"But you've got to make sure the customer wants to have a car where they are expected to be part of the car and to drive it, it's not driven by computers. We do have to have an ECU because it's got fuel injection, it has to have fuel injection because otherwise we can't pass emissions, but that doesn't make the car drive any different than a car that was released from the factory in the '60s or the '30s. So we have to put certain safety features in, seat belts and collapsible steering, but otherwise the car drives very much as it used to.

"We like to take the best of modern technology to make the car more reliable, and make it safe, but the driver needs to be able to contribute part of it, instead of just being an appendage as you often are in a modern car where it does everything for you, in our cars you have to make your contribution, you have to be part of the experience. It's not for everybody I suppose, but many people do like that and I think that's where in the future, when everybody's either being driven around by robotic cars or they're driving electric cars, I think it'll be something people will aspire to, to drive a car, like riding a horse."

Of course the original purpose of Red Triangle is still very much alive and well, using its extensive archive of 60-70,000 documents, design plans and customer records to keep Alvis cars on the road, period and modern alike. "We carry a vast number of parts, we've got 35,000 model fitments, so we can supply parts for cars made in the early '20s right the way through to the '60s. The key to it is we've got all the drawings for the parts. The average part stays in stock for about 3 ½ years because when somebody rings up from anywhere in the world with an Alvis, our job is to be able to supply that part the next day. And so we keep a little bit of everything in stock, and it seems to work."

To help those customers pass the time during lockdown, and ensure their cars are ready to go when restrictions loosen, Alvis has been offering owners free tech support. It's a system which Alan says has been working well: "They've been getting calls on the customer service side which they answer if they can there and then. We try to encourage people to do it by email, because it gets the customer to explain the technical side more easily. Normally the managing director can answer the technical questions, he's working from home at the moment, and if he gets stuck on anything he's always got one of our senior technicians he can ask."

There can't be many other manufacturers which will offer up a direct line for their MD to answer technical questions, but then Alvis isn't like many other manufacturers, something which is helping it in the current climate: "It [Coronavirus] hasn't disrupted us, we're not due to deliver the next car until January 2021 and then the other two cars that they've ordered are going in January '22. Because it takes up to two years to build a car, it's not like supplying something every day, so obviously this has put us a little behind but I'm hopeful we're going to catch up."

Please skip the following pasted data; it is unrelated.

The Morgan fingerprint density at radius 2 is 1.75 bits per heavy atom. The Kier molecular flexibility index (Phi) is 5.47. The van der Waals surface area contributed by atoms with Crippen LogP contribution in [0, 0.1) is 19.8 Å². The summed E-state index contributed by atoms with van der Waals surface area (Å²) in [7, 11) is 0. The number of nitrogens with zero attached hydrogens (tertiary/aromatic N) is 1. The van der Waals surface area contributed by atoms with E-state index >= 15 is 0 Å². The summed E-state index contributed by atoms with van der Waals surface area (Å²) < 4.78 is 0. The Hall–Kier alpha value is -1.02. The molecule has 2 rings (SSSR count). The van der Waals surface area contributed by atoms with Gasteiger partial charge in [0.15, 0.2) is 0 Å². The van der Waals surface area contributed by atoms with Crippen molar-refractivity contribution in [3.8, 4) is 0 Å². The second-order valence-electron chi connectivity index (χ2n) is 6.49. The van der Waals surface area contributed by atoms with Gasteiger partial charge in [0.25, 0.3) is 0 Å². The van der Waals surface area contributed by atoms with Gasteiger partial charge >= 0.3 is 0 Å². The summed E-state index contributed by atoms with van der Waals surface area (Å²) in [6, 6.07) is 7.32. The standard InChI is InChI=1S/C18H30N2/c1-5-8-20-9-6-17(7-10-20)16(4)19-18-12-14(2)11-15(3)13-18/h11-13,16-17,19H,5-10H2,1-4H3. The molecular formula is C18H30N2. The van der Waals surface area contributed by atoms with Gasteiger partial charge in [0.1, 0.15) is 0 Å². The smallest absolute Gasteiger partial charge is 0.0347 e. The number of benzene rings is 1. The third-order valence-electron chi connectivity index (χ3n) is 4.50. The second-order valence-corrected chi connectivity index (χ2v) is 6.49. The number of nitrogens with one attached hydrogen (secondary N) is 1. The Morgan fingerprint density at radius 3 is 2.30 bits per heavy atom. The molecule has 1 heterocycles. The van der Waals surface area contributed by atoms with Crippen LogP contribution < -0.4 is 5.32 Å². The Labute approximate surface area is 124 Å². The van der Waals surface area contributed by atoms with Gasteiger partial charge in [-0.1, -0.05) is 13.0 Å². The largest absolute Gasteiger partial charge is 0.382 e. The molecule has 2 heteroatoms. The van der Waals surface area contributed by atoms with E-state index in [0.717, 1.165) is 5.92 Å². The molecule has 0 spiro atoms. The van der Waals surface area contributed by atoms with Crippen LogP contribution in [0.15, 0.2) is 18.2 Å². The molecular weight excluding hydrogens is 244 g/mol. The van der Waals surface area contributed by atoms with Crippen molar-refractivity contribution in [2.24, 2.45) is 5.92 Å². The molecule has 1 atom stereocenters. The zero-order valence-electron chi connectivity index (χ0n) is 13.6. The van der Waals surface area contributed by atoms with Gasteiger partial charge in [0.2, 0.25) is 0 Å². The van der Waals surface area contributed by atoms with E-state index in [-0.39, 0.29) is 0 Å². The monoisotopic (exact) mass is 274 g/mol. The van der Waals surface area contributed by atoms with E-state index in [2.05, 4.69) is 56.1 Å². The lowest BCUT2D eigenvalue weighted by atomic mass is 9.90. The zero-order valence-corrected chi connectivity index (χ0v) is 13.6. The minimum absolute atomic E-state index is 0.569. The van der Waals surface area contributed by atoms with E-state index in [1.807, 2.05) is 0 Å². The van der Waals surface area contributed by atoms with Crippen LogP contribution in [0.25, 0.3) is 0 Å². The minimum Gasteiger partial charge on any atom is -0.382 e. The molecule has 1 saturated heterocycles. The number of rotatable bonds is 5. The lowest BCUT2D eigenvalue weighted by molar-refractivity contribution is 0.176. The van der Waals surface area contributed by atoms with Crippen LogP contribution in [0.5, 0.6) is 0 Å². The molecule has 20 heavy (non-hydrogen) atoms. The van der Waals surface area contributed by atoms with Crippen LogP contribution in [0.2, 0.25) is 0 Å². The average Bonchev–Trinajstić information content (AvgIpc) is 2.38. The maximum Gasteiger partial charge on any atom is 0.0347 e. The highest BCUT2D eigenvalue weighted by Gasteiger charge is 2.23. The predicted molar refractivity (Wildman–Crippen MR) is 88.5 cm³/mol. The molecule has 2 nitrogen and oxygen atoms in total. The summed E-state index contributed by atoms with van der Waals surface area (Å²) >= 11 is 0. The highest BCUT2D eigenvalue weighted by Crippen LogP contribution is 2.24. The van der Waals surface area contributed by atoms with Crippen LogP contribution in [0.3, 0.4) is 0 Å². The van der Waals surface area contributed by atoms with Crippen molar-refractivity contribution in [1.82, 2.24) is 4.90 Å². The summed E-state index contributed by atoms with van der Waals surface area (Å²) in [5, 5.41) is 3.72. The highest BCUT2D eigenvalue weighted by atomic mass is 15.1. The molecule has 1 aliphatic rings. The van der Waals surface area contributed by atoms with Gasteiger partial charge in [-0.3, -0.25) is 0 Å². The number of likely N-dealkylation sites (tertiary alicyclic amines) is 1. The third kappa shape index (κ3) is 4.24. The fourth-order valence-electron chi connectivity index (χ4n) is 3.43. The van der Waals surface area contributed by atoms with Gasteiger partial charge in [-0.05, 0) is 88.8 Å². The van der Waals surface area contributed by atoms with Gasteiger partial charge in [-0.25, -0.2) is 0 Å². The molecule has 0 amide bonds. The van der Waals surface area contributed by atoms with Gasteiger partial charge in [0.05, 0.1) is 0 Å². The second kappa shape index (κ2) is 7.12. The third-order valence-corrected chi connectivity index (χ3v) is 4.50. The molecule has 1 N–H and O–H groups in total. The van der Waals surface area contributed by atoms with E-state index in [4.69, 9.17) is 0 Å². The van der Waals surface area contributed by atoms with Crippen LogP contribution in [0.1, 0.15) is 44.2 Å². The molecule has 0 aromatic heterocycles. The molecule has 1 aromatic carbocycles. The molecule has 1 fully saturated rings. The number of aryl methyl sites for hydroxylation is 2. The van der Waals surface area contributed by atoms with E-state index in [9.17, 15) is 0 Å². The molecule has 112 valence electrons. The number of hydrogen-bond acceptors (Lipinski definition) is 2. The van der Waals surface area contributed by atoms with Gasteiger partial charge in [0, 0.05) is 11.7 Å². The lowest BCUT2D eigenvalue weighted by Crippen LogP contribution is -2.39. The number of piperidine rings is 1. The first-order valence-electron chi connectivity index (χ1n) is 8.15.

Aside from those couple of builds, Red Triangle gets around 200 of the 4,800 remaining Alvis cars through its service centre every year. So does Alan still find there's the demand for customers happy to work on their own cars? "There's always been the split between the earlier cars which are simpler, and people buy those to work on and they enjoy it, and the later cars. Recently, in the last 10, 20, 30 years, as values have risen and somebody has to spend quite a lot of money to buy an old car, they tend not to have the time to work on it themselves - they're usually busy people. And they also, if they paid a decent amount of money on a car, would prefer to have it worked on professionally. So I'd say there's probably less DIY stuff than ever, although more than half the parts we sell every month go to DIY people around the world and half go to other restorers."

Then there are the owners who are willing to sacrifice a little of their period car's authenticity (temporarily, at least) for the performance of Alvis's more modern engine: "Some of the people with the period 4.3 whose cars we service and restore have driven our demonstrator, which has got exactly the same 4.3-litre engine in made from exactly the same drawings. The only advantage is of course that the machining we can do today is so much more accurate, and those people who've driven our demonstrator, four of them have asked us to make new engines and swap them into their cars, and we mothballed their original engine."

That's not to say Alan is willing to stick any old powertrain beneath the bonnet of a classic, his views on the electrification of classics echoing those of the majority of the PH community: "I suppose it's novel, but it doesn't appeal to me at all. I mean the technology of modern cars is fantastic, and I'm sure that even electric cars are fantastic, but I'm not sure that they have the same appeal. From what I can see there's nothing to fiddle with on electric cars is there? So what're you going to talk about in the pub at 11 o'clock on a Friday night when you're all gathered around and discussing unleaded fuel or synthetic oil or whatever. I mean that's the old car community, there's always a lot of opinions flying around, and I'm not sure there's enough in an electric car to discuss."